Author and article information

                Front Psychol
                Front Psychol
                Front. Psychol.
                Frontiers in Psychology
                Frontiers Media S.A.
                28 April 2017
                : 8
                : 422
                [1]Departamento de Psicología Evolutiva y de la Educación, Facultad de Psicología, Universidad Autónoma de Madrid Madrid, Spain
                Author notes

                Edited by: José Carlos Núñez, Universidad de Oviedo Mieres, Spain

                Reviewed by: Eva M. Romera, University of Córdoba, Spain; Carlo Magno, De La Salle Araneta University, Philippines

                *Correspondence: Ernesto Panadero, ernesto.panadero@ 123456uam.es

                This article was submitted to Educational Psychology, a section of the journal Frontiers in Psychology

                Copyright © 2017 Panadero.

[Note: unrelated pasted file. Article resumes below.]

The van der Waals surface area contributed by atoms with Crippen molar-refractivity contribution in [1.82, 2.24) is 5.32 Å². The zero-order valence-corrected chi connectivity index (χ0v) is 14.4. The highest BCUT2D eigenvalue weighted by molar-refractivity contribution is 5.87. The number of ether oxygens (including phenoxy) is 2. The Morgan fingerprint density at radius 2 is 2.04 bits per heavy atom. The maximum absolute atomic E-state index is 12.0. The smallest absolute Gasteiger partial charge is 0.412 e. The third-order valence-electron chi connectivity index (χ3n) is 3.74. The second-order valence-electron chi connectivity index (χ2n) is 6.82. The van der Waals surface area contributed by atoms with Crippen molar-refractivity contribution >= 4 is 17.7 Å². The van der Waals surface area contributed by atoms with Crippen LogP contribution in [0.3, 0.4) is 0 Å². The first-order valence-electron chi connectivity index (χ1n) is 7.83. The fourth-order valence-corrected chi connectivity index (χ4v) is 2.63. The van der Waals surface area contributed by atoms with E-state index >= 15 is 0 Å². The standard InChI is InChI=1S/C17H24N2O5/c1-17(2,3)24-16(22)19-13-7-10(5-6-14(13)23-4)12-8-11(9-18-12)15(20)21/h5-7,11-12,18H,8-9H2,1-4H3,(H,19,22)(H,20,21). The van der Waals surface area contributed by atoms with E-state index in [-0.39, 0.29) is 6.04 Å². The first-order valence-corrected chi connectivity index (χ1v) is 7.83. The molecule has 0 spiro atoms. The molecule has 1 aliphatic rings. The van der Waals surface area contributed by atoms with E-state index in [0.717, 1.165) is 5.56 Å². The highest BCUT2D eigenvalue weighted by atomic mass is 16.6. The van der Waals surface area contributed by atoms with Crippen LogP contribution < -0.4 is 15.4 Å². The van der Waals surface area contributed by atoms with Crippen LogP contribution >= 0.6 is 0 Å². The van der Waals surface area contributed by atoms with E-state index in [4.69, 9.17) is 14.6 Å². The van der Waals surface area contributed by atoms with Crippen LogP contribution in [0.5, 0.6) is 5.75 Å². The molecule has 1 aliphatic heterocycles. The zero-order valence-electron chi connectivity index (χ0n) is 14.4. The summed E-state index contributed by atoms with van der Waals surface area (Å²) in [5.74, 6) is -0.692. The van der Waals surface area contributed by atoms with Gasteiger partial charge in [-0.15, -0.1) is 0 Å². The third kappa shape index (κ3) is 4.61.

This is an open-access article distributed under the terms of the Creative Commons Attribution License (CC BY). The use, distribution or reproduction in other forums is permitted, provided the original author(s) or licensor are credited and that the original publication in this journal is cited, in accordance with accepted academic practice. No use, distribution or reproduction is permitted which does not comply with these terms.

                : 09 January 2017
                : 06 March 2017
                Page count
                Figures: 13, Tables: 3, Equations: 0, References: 146, Pages: 28, Words: 0
                Funded by: Ministerio de Economía y Competitividad 10.13039/501100003329
                Award ID: RYC-2013-13469
                Funded by: Suomalainen Tiedeakatemia 10.13039/501100002342
                Award ID: PROSPECTS
                Funded by: Fundación BBVA 10.13039/100007406
                Award ID: 122500

                Clinical Psychology & Psychiatry
                self-regulated learning,self-regulation,metacognition,socially shared regulated learning,shared regulation of learning,motivation regulation,emotion regulation,learning strategies